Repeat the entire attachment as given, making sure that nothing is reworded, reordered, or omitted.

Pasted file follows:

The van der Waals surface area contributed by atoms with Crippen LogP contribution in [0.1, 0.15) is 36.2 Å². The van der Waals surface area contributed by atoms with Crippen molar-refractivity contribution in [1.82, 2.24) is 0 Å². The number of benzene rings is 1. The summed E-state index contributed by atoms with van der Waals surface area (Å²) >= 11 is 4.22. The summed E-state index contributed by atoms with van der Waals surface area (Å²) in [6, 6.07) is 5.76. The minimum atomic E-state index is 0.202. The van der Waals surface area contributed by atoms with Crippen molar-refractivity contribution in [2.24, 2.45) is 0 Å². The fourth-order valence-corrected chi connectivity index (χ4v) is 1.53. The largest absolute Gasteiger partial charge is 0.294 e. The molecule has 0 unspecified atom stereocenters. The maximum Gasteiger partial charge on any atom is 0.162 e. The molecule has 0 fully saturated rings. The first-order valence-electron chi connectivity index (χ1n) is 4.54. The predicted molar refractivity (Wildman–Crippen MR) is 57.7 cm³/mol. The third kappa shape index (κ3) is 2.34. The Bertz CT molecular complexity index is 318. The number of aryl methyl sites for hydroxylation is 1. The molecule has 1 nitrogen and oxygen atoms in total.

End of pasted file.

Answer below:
The van der Waals surface area contributed by atoms with Crippen LogP contribution in [0.1, 0.15) is 36.2 Å². The van der Waals surface area contributed by atoms with Crippen molar-refractivity contribution in [1.82, 2.24) is 0 Å². The number of benzene rings is 1. The summed E-state index contributed by atoms with van der Waals surface area (Å²) >= 11 is 4.22. The summed E-state index contributed by atoms with van der Waals surface area (Å²) in [6, 6.07) is 5.76. The minimum atomic E-state index is 0.202. The van der Waals surface area contributed by atoms with Crippen molar-refractivity contribution in [2.24, 2.45) is 0 Å². The fourth-order valence-corrected chi connectivity index (χ4v) is 1.53. The largest absolute Gasteiger partial charge is 0.294 e. The molecule has 0 unspecified atom stereocenters. The maximum Gasteiger partial charge on any atom is 0.162 e. The molecule has 0 fully saturated rings. The first-order valence-electron chi connectivity index (χ1n) is 4.54. The predicted molar refractivity (Wildman–Crippen MR) is 57.7 cm³/mol. The third kappa shape index (κ3) is 2.34. The Bertz CT molecular complexity index is 318. The number of aryl methyl sites for hydroxylation is 1. The molecule has 1 nitrogen and oxygen atoms in total.